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Schools and Colleges

All children and young people are entitled to have the full range of their achievements recognised, and to be supported in reflecting and building on their learning and achievements.

- Curriculum for Excellence Building the Curriculum 5 – a framework for assessment: recognising achievement, profiling and reporting, p.4, Scottish Government 2010


The Awards Network brings together major providers of youth work awards in Scotland to support and promote achievement through non-formal learning that may normally take place outside of school or college. Some #youthawards can also be delivered through school in the context of wider achievement, personal learning and skills development, DYE / employability and more. Youth awards provide important testimony to a young person’s non-formal learning and personal achievements. They stand alongside academic qualifications as evidence of the skills and experience that young people bring to their future world of work and to higher education.


The Awards Finder will help teachers and young people to identify the range of awards available and what is required to achieve them. They can be an adjunct to formal learning, but for some these awards might provide a more appropriate route to personal learning, development and achievement to secure their future goals. 


Children and young people achieve success in learning through planned activities in a range of settings and in their lives at home and in their local community. These activities may be provided by youth organisations, clubs and interest groups, in community provision or by activities organised by young people themselves.

– Curriculum for Excellence Building the Curriculum 5 - A framework for assessment, p.15, Scottish Government, 2011

Some of the #youthawards listed are levelled on the SCQF (from L2 to L7) and lead to recognised formal qualifications that are captured through Insight. Some of the larger youth work organisations provide awards that, whilst not resulting in a levelled qualification, are nationally (and indeed internationally) recognised for their curriculum content, approach and outcomes. What they all provide is the opportunity for young people to achieve! A number of nominated awards that celebrate achievement are also captured.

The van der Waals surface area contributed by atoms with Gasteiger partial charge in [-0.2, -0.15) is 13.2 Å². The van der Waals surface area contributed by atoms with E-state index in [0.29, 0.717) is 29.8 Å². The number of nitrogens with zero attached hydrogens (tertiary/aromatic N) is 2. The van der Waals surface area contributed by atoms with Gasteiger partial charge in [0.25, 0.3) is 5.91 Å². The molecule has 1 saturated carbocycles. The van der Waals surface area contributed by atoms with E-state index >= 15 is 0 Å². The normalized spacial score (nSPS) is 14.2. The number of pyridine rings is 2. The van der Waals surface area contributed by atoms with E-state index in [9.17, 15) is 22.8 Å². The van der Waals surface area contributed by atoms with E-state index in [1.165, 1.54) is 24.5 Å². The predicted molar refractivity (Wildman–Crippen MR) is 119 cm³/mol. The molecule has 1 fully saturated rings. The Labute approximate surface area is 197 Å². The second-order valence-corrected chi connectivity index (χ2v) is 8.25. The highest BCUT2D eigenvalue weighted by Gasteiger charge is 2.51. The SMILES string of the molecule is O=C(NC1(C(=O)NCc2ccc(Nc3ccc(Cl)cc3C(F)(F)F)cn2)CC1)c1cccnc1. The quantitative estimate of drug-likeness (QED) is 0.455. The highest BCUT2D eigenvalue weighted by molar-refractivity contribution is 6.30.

Offering different learning pathways, youth work awards can address perceived barriers to learning and achievement. The range of awards available provides opportunities to broaden learning experiences within schools and community settings. They can provide a framework for young people to develop leadership skills and take on leadership roles, work as a team, explore new peer groups and environments, develop organisational abilities and develop and exercise a range of communication skills. Often referred to as ‘soft skills’, these are the very skills that employers prize.


Youth work awards help deliver on a range of current policy objectives, ensuring we get it right for every child. The diverse nature of the awards and youth work approach they embrace enables schools that facilitate and recognise awards to demonstrate their contribution to delivery of key policy outcomes. Links to some of the key policy documents can be found below.


What can you do?

  • Use the Award Finder to help your students identify the award(s) that might best suit their learning needs, interests or ambitions – and encourage positive engagement
  • Promote the value of youth work awards available outside and inside school and ensure opportunities to recognise and celebrate achievements
  • Encourage your students to share information about their achievements and record them on their Pupil Profiles
  • Demonstrate to parents the importance and value attached to non-academic achievements and their relevance to securing future work and learning goals
  • Explore the possibilities offered by youth work and schools collaboration

Related Links

Amazing Things

A Directory of Youth Awards in Scotland

What is Achievement?

The importance of achievement, outlined in Educations Scotland’s Parentzone

Wider Achievement Awards: Learner Pathways and other Awards (Renfrewshire Council)